An execution is an event, therefore, as is a flooding. First somebody lived, then he was dead. First we had a prosperous city, then a devastated one. In the case of an apostrophe, however, there are not two distinct situations. The one situation alters in terms of mode. Whilst remaining the same, in a sense, the situation becomes split. Consequently the turning away can be better described as a moment at which the rhetorical momentum shifts gears, and the situation becomes split.
The split is dealt with by Irene Kacandes (1994) when she explains that whereas communication theory has taught us to think about communication in terms of addresser, message, and addressee (with addresser and addressee regularly switching roles) apostrophe offers another possibility:
"Rather, apostrophe is ‘short-circuited’ communication; messages do not flow in both directions. […] Perhaps even more significantly - and bizarrely - the apostrophe bears two ‘addresses’. Overtly, a speaker sends a message to someone or something as if that being or thing could respond but will not. Covertly, an apostrophe is meant to provoke response through its reception in a second(ary) communicative circuit, received by the readers of a poem in the case of lyric or the audience in the case of oratory. […] To put it yet another way, apostrophes are messages uttered with two addressees simultaneously in mind."
The major point, here, is the double address and its simultaneity. Of course there can be much more than two addresses operative simultaneously, because communication is never simply two-directional. In many situations, many different forms of address may and will be going on. Apostrophe, in that context, nevertheless concerns the dynamic between two distinctly, and intrinsically related modes of address that operate simultaneously in a given situation. This is the reason that apostrophe especially is able to affect an audience. It works “not on the meaning of a word but on the circuit or situation of communication itself” (Culler 1981: 135).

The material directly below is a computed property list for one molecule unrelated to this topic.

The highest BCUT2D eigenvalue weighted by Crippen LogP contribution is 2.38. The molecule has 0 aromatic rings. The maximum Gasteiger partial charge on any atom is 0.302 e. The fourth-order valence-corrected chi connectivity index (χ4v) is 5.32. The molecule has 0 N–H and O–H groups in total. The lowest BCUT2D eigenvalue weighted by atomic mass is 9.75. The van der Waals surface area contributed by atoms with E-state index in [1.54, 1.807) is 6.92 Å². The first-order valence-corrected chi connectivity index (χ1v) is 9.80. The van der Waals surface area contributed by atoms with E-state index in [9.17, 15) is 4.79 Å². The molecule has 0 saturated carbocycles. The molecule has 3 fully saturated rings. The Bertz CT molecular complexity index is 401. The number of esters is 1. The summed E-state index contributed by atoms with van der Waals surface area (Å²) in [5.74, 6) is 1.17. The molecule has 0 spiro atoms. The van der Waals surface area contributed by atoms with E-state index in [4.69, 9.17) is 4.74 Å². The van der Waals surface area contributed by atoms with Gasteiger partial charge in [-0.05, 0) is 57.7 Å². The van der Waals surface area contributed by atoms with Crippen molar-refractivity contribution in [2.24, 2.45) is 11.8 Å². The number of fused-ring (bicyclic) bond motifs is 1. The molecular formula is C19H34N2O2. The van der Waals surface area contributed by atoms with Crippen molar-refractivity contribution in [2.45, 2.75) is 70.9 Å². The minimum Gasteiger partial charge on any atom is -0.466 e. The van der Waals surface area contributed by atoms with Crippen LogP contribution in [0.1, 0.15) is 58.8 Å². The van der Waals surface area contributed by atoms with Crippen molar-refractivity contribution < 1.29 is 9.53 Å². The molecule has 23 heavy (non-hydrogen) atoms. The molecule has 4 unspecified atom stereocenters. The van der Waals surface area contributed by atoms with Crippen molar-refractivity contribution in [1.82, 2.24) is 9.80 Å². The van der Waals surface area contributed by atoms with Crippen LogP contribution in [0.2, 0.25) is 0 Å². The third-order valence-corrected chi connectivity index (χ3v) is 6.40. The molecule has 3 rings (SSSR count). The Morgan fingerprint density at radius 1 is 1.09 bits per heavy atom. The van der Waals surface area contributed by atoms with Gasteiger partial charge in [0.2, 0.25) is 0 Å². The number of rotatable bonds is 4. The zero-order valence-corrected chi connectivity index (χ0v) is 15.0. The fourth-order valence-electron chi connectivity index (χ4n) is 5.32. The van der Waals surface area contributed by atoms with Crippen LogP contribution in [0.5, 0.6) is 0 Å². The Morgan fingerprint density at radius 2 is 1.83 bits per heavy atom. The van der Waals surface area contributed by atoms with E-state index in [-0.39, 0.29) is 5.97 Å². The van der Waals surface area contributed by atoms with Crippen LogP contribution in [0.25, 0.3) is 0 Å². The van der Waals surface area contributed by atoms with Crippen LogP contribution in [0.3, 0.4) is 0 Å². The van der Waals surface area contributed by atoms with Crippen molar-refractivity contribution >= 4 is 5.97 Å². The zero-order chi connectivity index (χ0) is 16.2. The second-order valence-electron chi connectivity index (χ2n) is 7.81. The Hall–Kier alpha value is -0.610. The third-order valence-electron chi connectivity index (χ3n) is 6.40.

Let me now move to the first of the two cases I want to consider in more detail, to see how this double address may work simultaneously and affectively. After that I will consider why this dual, theatrical address may be in danger today.
Note 6: For this quote, see Kacandes (1994: 330). Kacandes is inspired by the work of classical scholar Elizabeth Block, who used apostrophe to indicate the ways in which Homeric and Vergilian narrators shift address from character to audiences (Block 1982). In terms of address, subjectivity and language, Kacandes bases herself on the work of Martin Buber and Emile Benveniste. Buber explored how human beings can only exist in terms of personhood because of the “you-ness” of every “I”, that is to say of its being addressed and ability to address. Benveniste explored how in language the second person cannot exist without the first person. They can only exist because of their relation – what makes them distinct from the third person that Benveniste qualified as a “nonperson”.